For today’s Adventures in Homesteading, I’m beyond thrilled to have Laurie of Common Sense Homesteading guest post on what homesteading is all about, and how to get started. I found Laurie’s blog a few weeks ago through my Google search and was blown away by all Laurie does – farming, homeschooling, food preserving – but she puts it all in such an approachable, real way that I knew I wanted her to participate in this series. I’m so honored she took up my offer to share a guest post for this series! With that, here’s Laurie:
“Homesteading” might sound intimidating to some people. If fact, when I was talking to some friends about naming my blog, they suggested that I should call it “Common Sense Home” instead of “Common Sense Homesteading”, because “homesteading” just wasn’t appealing to people “like them” who lived in the city.
I’m here to tell you that anyone can homestead – no matter what your budget or where you live.
On my site, Common Sense Homesteading, I define homesteading as “Seeking greater self-reliance, with emphasis on home food production.” What’s not to like about being more self-reliant, providing your family with the best possible food and health, where you are, with what you have?
Step One – Develop a Plan
If you’d like step by step guidance to planning your homestead, you can take a look at Your Custom Homestead by Jill Winger of The Prairie Homestead. Your Custom Homestead is an e-book that lays out a 21-day plan to turn your home into a homestead.
In the Brainstorming section, she discusses creating a homestead binder and mission statement, setting goals, prioritizing and organizing. In the Prep Work Section, she examines structuring your finances, researching, expanding your skill sets and learning about local resources. The “Let’s Do It!” section covers planning, cooking, planting, animals and food storage, as well as planning for rest.
If you’d like to take things in smaller bites, pick one area you’d like to make a change in and start there. For instance, if you wanted to improve the quality of food your family eats, you might try the following:
- Replace a single prepackaged food item with a homemade version of that item. Continue until most things you eat are homemade or better quality pre-made.
- Eat out less (or not at all).
- Source your ingredients closer to home, either via CSA, farmer’s market or growing your own.
- Add more veggies to your family’ meals. Ditch the highly processed snack foods.
- Buy in bulk and learn how to store foods.
- Experiment with fermenting.
- Try sprouting.
There are many steps you can take, you just need to choose what’s right for you and try it. In the post “Become More Self-Reliant – Start Here“, I share a long list of suggestions from our Facebook community about self-reliance. If you want to buy a book that covers the broadest amount of homesteading information in one place (that I have found), try The Encyclopedia of Country Living.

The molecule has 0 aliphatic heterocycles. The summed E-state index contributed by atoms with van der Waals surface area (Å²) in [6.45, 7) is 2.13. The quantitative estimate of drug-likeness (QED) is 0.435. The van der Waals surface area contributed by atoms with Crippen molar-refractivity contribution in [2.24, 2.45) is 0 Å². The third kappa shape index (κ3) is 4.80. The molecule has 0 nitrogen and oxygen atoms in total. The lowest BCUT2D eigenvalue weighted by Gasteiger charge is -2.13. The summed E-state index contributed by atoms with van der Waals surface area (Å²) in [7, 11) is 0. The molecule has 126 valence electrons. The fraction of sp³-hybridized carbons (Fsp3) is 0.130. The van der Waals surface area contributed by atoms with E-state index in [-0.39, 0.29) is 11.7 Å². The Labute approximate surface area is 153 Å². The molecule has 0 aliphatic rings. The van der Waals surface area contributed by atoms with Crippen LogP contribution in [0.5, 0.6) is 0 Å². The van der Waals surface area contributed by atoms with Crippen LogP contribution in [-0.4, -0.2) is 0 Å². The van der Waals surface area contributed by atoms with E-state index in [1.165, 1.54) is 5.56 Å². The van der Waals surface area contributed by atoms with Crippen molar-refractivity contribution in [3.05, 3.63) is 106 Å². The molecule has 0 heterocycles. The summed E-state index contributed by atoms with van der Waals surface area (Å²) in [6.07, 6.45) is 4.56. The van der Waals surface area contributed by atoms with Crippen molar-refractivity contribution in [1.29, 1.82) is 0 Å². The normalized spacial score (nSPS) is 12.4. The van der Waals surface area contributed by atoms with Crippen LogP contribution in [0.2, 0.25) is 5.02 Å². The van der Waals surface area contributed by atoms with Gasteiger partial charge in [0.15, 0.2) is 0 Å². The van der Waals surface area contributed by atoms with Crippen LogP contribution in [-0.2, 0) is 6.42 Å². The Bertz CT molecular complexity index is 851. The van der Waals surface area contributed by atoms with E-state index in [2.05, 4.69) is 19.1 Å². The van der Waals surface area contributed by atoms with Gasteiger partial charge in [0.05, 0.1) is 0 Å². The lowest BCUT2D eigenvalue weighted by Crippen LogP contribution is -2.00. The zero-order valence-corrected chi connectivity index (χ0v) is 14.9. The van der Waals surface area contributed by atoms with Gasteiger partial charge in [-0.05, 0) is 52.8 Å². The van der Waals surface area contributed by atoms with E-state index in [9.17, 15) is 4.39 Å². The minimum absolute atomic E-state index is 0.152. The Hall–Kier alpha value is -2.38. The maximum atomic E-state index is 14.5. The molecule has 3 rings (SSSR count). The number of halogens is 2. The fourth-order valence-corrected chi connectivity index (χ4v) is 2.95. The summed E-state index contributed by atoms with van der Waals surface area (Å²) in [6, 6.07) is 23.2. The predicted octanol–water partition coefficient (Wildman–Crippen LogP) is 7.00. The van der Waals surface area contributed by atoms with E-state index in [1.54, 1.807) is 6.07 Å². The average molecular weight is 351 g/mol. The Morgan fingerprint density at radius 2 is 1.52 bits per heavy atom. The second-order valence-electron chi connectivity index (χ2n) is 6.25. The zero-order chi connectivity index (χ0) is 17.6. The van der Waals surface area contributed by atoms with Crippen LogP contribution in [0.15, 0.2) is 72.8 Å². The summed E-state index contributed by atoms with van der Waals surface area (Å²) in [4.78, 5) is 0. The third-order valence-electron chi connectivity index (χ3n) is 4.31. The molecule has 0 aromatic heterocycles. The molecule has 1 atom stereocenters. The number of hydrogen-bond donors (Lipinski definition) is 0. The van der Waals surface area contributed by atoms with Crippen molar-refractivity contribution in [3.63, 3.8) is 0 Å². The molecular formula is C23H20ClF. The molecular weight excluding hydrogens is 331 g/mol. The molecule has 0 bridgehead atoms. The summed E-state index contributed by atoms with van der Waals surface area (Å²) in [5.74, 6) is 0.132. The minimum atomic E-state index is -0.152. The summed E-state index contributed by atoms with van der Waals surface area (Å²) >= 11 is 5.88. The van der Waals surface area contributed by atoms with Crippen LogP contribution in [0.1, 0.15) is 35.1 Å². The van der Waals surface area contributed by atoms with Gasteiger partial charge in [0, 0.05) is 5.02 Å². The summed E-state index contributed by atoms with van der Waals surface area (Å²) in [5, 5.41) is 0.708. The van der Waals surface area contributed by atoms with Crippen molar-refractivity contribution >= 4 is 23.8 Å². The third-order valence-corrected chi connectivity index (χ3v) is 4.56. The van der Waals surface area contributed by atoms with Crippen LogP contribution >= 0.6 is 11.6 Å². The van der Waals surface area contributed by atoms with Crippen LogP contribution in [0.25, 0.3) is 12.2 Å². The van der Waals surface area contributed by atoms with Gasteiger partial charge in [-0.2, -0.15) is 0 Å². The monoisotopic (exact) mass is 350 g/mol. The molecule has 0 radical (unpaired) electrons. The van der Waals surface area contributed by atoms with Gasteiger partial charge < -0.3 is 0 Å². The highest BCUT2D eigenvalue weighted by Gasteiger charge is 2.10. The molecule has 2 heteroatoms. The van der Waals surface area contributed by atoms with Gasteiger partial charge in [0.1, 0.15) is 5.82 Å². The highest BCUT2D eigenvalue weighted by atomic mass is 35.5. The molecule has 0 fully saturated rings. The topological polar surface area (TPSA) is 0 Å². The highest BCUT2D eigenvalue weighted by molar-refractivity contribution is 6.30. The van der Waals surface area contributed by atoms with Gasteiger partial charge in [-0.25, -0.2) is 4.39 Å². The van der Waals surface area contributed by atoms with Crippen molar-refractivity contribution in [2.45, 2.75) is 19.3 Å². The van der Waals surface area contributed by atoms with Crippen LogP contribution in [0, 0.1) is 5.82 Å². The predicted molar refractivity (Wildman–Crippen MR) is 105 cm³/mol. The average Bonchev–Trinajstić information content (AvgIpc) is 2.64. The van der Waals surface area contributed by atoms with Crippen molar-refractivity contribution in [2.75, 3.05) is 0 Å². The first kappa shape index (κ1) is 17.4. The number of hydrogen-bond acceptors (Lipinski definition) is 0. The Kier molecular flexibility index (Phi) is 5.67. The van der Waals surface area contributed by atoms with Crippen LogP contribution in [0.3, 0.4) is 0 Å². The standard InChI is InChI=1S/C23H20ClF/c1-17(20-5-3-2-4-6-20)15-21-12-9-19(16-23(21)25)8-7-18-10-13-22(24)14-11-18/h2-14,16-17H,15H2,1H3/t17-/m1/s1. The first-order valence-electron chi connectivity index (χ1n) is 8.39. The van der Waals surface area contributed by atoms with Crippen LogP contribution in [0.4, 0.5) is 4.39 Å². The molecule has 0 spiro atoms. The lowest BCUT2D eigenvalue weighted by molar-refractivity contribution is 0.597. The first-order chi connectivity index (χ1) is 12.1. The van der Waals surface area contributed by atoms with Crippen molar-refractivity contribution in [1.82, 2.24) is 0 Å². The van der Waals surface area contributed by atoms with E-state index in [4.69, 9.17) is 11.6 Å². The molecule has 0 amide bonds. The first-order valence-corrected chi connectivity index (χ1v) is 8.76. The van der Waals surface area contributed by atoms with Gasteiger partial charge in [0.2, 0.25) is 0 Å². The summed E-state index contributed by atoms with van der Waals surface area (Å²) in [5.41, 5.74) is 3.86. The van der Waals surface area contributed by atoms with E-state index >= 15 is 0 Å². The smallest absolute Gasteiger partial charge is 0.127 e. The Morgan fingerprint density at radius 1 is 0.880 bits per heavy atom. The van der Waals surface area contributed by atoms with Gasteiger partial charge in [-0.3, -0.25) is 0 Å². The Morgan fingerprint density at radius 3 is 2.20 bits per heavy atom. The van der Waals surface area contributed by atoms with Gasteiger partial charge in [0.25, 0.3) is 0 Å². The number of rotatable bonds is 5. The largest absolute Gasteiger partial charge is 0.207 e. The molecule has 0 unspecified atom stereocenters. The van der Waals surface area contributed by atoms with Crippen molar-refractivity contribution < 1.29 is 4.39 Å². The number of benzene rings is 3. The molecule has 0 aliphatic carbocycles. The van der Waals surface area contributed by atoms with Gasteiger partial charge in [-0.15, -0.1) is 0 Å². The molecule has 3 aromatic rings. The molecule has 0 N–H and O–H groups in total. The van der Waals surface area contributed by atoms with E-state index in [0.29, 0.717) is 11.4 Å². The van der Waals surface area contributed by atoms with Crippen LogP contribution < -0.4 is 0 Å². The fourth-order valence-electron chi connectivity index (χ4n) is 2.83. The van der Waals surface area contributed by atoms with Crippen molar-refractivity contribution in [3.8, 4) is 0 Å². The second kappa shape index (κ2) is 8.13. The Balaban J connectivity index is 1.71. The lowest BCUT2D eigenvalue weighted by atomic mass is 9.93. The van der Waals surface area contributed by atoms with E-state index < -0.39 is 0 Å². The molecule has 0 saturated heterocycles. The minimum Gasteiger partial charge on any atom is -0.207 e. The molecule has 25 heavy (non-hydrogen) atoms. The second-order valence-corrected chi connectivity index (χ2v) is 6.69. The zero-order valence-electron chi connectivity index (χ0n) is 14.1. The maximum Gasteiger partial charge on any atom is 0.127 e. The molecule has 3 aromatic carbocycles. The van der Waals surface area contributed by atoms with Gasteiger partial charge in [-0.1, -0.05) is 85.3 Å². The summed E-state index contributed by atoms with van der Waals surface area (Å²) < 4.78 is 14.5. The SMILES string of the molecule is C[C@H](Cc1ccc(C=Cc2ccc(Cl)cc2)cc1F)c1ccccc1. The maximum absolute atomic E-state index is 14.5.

Step Two – Develop Your Skills
What do you enjoy? What are your skills? Pick one area at a time to focus on and build your skill set. This often works best if you can “piggyback” on skills you already have. For instance:
- If you like cooking, try gardening, to grow what you cook.
- If you enjoy gardening, try new recipes in cooking, or try to preserve some of your harvest through freezing, drying or canning.
- If you sew, consider leatherworking or making more of your own clothes.
- If you enjoy animals and the outdoors, maybe it’s time for a flock of laying hens or providing meat through hunting?
- Are you the handy type? How about learning small engine repair or tackling home improvement projects such as adding a root cellar?
- Have a green thumb? Learn about wildcrafting or herb gardening to provide natural remedies for your family.
No skills? Then you’ve got the most opportunities to learn something new. Everyone is different, and most of use can’t do everything for ourselves (or at least we wouldn’t want to tackle it all), so just take it slow and start from where you are now. Which leads us to step 3…
Step 3 – Build Your Community
I think most of us would be surprised by how many excellent resources are available in our areas. The Cooperative Extension Service Offices are located throughout the United States, and their job is to help food producers – including budding homesteaders.
Scope out your local farmers markets and CSAs. Check online or search the yellow pages for groups with related interests, such as gardening, cooking, sportsmen’s clubs, woodworking, etc. Check local home improvement stores or your local extension offices to see if they offer classes or workshops. Such classes are often free or available for only a nominal fee.
It’s wonderful to find people who share your interests, and great to source food from local people you trust. You just might make some new friends, or run into a homesteading blogger.
I hope this post inspires you to give homesteading a try, no matter where you are.
Laurie Neverman @ Common Sense Homesteading lives in rural northeast Wisconsin in an environmentally friendly/energy efficient/accessible/new fangled/old fashioned home with solar panels, a root cellar and an herbal apothecary. She is a wife and mother with a background in engineering and a passion for natural healing, homesteading and gardening. She and her husband, August, homeschool their two boys, August V and Duncan. You can connect with her on Facebook, Twitter, Pinterest, Google+, LinkedIn and YourGardenShow.com.